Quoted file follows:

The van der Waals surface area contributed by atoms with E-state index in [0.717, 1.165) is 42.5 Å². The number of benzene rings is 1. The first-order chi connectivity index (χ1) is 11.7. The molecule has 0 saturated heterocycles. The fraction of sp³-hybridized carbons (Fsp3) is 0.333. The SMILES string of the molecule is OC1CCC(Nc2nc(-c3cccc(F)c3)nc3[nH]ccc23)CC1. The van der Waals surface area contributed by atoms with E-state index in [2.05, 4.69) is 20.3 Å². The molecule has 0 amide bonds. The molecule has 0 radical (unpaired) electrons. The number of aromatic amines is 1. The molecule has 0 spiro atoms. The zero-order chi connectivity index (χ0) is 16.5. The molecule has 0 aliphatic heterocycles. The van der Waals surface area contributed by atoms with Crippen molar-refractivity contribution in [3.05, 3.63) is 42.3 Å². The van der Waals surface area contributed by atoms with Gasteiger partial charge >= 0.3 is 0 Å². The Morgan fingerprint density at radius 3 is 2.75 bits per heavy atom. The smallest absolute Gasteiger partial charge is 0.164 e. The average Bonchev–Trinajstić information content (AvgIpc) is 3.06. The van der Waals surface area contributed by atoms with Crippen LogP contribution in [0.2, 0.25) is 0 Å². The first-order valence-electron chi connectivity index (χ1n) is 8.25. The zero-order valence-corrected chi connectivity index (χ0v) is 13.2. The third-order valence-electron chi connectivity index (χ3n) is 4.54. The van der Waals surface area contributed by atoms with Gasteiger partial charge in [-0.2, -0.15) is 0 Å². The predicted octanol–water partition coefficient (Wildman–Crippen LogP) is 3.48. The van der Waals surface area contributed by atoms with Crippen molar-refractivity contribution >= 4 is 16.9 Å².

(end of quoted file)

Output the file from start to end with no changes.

The van der Waals surface area contributed by atoms with E-state index in [0.717, 1.165) is 42.5 Å². The number of benzene rings is 1. The first-order chi connectivity index (χ1) is 11.7. The molecule has 0 saturated heterocycles. The fraction of sp³-hybridized carbons (Fsp3) is 0.333. The SMILES string of the molecule is OC1CCC(Nc2nc(-c3cccc(F)c3)nc3[nH]ccc23)CC1. The van der Waals surface area contributed by atoms with E-state index in [2.05, 4.69) is 20.3 Å². The molecule has 0 amide bonds. The molecule has 0 radical (unpaired) electrons. The number of aromatic amines is 1. The molecule has 0 spiro atoms. The zero-order chi connectivity index (χ0) is 16.5. The molecule has 0 aliphatic heterocycles. The van der Waals surface area contributed by atoms with Crippen molar-refractivity contribution in [3.05, 3.63) is 42.3 Å². The van der Waals surface area contributed by atoms with Gasteiger partial charge >= 0.3 is 0 Å². The Morgan fingerprint density at radius 3 is 2.75 bits per heavy atom. The smallest absolute Gasteiger partial charge is 0.164 e. The average Bonchev–Trinajstić information content (AvgIpc) is 3.06. The van der Waals surface area contributed by atoms with Crippen LogP contribution in [0.2, 0.25) is 0 Å². The first-order valence-electron chi connectivity index (χ1n) is 8.25. The zero-order valence-corrected chi connectivity index (χ0v) is 13.2. The third-order valence-electron chi connectivity index (χ3n) is 4.54. The van der Waals surface area contributed by atoms with Gasteiger partial charge in [-0.2, -0.15) is 0 Å². The predicted octanol–water partition coefficient (Wildman–Crippen LogP) is 3.48. The van der Waals surface area contributed by atoms with Crippen molar-refractivity contribution >= 4 is 16.9 Å².